Can I?

The last two weeks have been rather challenging. Challenging in a sense that I am still dealing with issues that I myself cannot relate to. Can I give advice and feel confident in what I am saying? I would love to hear other peoples thoughts on this matter so please feel free to comment below, I will always respond. 

You know, I discover with every day that there are many happenings that fly under the radar. The only way to discover these things is to ask the right questions. Lately some things have been happening in neighbourhoods that our learners are from and it sparked a curiosity in me, which lead me to question the depth of what really goes on. As a project assistant and general caretaker of our learners, I felt it was my duty to know more in order to better understand these situations. Now, I am not going in search of things to write blogs about, this is literally the last thing on my mind when these things happen and to be honest, I have held off writing about this as I was not sure if I wanted to. I promised to be honest and blunt and I am true to my word so I have decided to share with you some of the things that our children must deal with on a regular basis. I ask that you think of the children as regular children, kids you may know, who play and laugh and persevere like any other, because that is what they are, children.

A young boy, grade 4, who has always been close to the volunteers, had been acting rather strange for some time and getting words out of him is a difficult task at times. He is an extremely deep thinker with an immense set of emotional demons yet his smile is something you see regularly, something you look forward to seeing. Plain and simple, he has witnessed two men, in an attempt to rape his step sister of 11 years old. By men I mean late 20's early 30's. He walked in on a man with his pants around his ankles and a frightened young sister. His appearance luckily halted the act and the deed was never committed yet he was threatened with his life if he told anyone. This man was living in his building at the time. This young boy, kept this quiet in fear, in absolute horror and as someone with anxiety I can tell you, he has a strength that I will never have, ever, for that can crush a soul so quickly. Regardless of this, he turned up to school every day, did his homework and performed in class with the weight of what he had witnessed in his every step. He would often simply just start crying, sadly this would happen during his happiest times when he managed to forget about what he saw. This is a boy of 10 that I am proud to say I look up to. Can I give a child advice on this? Is this fair? He is very close to another volunteer and I am so glad that he has her to confide in but what can we do in this situation but speak to the authorities and make sure he knows he is safe? Can I even fathom the sheer terror experienced in this situation and the paranoia of fearing for your life every time you leave school? I cannot.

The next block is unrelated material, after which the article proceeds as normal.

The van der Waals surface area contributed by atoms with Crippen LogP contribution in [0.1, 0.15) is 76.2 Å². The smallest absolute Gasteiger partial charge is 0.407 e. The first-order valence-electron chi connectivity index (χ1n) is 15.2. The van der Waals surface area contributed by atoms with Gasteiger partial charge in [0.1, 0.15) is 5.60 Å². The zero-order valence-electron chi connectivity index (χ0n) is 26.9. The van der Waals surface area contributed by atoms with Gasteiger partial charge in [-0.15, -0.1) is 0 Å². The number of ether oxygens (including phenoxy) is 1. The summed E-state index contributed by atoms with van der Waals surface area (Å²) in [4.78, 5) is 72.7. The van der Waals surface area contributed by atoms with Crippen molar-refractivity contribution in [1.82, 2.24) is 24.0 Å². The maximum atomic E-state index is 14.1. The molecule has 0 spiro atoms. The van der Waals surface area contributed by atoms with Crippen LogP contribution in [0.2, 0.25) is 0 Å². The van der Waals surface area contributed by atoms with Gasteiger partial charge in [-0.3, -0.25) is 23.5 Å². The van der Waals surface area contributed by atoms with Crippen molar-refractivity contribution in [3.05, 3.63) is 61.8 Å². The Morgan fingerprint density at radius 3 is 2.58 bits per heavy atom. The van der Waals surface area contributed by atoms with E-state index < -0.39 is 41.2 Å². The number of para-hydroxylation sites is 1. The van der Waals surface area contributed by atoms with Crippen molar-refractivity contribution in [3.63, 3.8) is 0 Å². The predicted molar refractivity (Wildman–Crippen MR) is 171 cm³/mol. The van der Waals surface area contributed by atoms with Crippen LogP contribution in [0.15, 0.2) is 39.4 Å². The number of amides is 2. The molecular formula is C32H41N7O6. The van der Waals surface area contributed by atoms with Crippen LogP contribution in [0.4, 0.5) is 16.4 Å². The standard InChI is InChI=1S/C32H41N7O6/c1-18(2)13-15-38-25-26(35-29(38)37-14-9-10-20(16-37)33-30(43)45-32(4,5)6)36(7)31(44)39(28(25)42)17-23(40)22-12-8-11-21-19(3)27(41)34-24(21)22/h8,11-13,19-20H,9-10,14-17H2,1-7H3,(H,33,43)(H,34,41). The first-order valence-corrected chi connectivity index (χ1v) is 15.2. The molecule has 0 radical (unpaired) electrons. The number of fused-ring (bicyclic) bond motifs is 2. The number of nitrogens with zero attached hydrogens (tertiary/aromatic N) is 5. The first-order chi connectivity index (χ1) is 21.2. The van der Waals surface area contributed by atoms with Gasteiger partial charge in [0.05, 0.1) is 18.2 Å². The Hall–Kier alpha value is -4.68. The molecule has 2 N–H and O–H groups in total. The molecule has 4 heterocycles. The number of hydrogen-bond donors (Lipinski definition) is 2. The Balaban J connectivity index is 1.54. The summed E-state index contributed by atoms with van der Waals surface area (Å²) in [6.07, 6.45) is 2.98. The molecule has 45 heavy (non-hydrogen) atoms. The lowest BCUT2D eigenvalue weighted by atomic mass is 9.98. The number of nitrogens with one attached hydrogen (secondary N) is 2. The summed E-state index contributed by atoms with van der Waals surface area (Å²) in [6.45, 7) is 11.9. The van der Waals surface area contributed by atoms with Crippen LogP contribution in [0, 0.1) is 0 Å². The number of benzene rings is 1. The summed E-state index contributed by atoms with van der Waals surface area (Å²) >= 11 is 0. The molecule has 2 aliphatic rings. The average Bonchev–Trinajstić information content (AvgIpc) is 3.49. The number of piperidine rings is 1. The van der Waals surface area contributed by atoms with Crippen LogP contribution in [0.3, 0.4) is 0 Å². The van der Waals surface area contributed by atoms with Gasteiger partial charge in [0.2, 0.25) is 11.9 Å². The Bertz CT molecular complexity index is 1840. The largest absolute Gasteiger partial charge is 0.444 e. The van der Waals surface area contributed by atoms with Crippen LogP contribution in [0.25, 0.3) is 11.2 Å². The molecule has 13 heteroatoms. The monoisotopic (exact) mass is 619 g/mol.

I can only do what I can do and that is to love and appreciate this brilliant young man who I can only hope will grow up to be compassionate as he is now. 

In this neighbourhood, we are afraid to walk. It is because of this that I asked a group of students to tell me if anything else is happening around them. As if it were a regular occurrence, I was told that another child had been abducted, a police raid occurred within a building that some of the students live in and people were removed, that they feel safe inside their home but not for a moment after they have stepped out the door. Can I tell them that it is alright? That they will be perfectly fine? Can I lie to them as it is my duty to make sure they feel safe at school? I cannot.

It is in these moments that I find myself humbled and lost for words. That in that exact moment, I am beneath them, with nothing more than admiration and respect for their resilience and ability to still rejoice in friendship and freedom. I mean, when I spend a bit of money that I wished I had saved, I lose sleep at night... seriously? I still do this! Why can I not shake this ridiculous notion that that is somehow actually a problem!? I used to be anxious because I was out of work or I had not done something by the time I was supposed to, that I accidentally said something that might hurt someones feelings a little tiny itty bitty bit. These are real problems, real problems that I CANNOT relate to and it kills me very time I open my mouth because I have no right to tell them that tomorrow will be better. All I can do is hope against hope that we are benefitting these children and enhancing their quality of life and it gives me pleasure to know that we as a team are doing all that we can in order to achieve that goal. When you are stressed, and this is advice from a stress head :) just think for a moment whether is is really something worth stressing over because I can tell you that 9 times out of 10 the answer will be 'phhhh screw that'.

I am being taught life lessons by children in primary school. Never will I ever regret a second spent with them, no matter what that second is spent doing and the beauty of it is that they know not that I as an adult, am benefitting from every step they take.

If you want to know more, please head to www.three2six.co.za and have a look around. For those who want to hear some stories about our children and their journeys to South Africa, watch the video below. The story told in the video is real and gives you an insight into what they have already been through.